This book was one I was looking forward to for so long and perhaps I am being too judgmental in my feelings about this book, now that I have finally been able to read/listen to it. It is a good enough book...just not on the level I expected considering that Wally Lamb wrote it.
It started out well enough, got my interest initially but it became tedious and a bit boring after a couple hundred pages. I wish that Viveca played a bigger role in the story for one thing. Other characters that were initially introduced never really re entered the story, if at all, until the ending section. I usually love Lamb's descriptions and his ability to develop characters. You feel like you really get to know them and you care about them or not. And I've always felt invested in the characters. His books She's Come Undone and I Know This Much Is True are both outstanding novels. This characters in this book didn't really evoke the kind of emotional response that I usually expect when I am reading one of Lamb's books.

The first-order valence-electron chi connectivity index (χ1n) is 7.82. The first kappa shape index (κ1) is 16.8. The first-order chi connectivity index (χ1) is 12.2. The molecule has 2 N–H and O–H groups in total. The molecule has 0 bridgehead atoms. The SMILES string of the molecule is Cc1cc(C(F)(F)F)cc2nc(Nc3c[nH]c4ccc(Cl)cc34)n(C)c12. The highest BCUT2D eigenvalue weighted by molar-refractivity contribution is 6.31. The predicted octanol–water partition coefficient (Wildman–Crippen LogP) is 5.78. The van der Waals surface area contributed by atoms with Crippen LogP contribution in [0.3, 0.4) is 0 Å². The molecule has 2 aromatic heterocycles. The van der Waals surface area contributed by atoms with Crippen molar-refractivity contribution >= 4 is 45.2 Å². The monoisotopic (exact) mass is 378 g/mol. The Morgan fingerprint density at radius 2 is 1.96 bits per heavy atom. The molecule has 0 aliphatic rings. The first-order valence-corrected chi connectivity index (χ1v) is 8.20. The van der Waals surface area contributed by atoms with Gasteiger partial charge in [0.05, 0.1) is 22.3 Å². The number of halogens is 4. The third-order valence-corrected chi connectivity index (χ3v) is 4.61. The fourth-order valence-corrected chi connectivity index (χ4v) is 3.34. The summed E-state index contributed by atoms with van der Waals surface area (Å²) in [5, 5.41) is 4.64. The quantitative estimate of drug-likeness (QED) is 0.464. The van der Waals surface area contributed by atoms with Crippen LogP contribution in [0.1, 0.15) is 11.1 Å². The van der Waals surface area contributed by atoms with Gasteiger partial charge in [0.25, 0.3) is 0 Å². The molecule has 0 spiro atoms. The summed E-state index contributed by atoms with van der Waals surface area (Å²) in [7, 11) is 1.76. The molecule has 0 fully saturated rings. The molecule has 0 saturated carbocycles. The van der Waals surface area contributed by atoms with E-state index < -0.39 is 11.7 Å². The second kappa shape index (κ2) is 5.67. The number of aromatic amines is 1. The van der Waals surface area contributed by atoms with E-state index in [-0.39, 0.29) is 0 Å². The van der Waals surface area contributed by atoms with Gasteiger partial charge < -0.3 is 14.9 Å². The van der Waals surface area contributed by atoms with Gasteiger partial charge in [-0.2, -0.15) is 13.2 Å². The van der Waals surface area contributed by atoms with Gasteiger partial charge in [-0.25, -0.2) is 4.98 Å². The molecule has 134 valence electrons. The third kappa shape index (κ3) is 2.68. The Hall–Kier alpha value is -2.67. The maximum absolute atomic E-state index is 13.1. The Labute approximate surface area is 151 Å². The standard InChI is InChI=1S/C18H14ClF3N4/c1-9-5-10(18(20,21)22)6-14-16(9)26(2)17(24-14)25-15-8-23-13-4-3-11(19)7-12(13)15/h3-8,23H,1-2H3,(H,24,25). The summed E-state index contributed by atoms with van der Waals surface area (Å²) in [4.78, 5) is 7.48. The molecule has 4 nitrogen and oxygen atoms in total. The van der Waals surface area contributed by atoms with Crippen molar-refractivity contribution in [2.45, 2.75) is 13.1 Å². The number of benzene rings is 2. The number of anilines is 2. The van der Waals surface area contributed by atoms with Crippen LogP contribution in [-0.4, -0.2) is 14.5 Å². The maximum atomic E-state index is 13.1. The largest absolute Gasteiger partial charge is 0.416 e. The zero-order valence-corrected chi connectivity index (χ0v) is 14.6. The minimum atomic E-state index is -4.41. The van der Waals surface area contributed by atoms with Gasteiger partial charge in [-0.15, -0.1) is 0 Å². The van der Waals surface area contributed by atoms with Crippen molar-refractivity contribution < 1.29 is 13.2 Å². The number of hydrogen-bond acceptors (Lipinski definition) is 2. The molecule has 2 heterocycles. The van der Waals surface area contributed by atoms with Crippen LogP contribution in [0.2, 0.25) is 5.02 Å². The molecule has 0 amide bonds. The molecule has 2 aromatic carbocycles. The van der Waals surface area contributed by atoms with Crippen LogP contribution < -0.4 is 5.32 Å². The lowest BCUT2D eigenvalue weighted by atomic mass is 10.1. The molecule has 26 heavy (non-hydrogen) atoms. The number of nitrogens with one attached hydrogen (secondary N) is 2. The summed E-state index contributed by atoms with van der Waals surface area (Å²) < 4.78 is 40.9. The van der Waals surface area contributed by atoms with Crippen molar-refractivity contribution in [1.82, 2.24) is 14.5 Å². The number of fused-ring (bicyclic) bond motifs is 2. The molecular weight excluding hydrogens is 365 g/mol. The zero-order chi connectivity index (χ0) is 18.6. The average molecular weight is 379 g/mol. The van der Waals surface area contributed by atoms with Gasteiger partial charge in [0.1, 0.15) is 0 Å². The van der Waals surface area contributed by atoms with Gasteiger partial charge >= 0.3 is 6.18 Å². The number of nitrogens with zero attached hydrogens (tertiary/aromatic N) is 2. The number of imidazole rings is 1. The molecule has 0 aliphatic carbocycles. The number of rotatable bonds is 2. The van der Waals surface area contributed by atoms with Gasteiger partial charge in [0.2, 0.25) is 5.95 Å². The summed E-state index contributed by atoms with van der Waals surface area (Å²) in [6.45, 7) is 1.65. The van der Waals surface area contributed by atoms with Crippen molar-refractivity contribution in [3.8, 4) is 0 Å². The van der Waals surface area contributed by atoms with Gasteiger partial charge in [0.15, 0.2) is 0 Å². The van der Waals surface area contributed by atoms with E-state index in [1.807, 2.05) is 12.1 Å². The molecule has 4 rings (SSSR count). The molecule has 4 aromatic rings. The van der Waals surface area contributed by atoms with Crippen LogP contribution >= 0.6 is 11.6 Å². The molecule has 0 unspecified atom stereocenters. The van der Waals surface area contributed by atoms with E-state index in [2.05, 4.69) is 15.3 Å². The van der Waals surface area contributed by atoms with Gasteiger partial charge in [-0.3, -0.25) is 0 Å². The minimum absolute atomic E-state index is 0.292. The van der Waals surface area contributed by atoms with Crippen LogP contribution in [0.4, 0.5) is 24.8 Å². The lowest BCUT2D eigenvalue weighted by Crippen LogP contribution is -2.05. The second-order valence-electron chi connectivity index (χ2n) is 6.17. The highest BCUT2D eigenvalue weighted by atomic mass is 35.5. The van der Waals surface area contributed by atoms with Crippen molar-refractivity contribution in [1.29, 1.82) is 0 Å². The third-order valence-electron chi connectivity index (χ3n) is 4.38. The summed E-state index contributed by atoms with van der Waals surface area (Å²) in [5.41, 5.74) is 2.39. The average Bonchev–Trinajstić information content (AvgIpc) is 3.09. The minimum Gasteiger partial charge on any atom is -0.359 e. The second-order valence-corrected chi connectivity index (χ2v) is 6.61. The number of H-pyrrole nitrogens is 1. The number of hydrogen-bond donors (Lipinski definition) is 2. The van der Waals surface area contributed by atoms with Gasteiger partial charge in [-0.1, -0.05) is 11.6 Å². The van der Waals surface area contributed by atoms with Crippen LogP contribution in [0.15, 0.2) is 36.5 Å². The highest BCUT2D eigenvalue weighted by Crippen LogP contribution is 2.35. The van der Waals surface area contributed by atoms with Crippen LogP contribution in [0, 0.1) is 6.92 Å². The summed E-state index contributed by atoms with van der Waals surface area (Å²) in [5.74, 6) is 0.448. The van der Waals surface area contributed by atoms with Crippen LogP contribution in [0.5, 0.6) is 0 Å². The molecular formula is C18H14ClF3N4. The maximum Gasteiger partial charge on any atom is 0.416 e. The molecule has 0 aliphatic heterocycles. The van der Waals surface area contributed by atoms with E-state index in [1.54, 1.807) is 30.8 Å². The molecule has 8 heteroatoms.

There seemed to be an excess amount of psycho-babble that just didn't feel right. Although Orion is a psychologist, I felt as if all the characters were "analyzed" rather than developed as people with certain traits and characteristics that were written about and the reader got to know these people through the descriptions, conversation, actions etc. In We Are Water I felt as if everyone was presented as if they were all clients of a psycholigist or social worker.And as a result the characters never felt very real to me and it was hard to be very interested in some cases. There were times when I felt I got a glimpse of who someone was all about but somehow they ended up kind of two dimensional to me.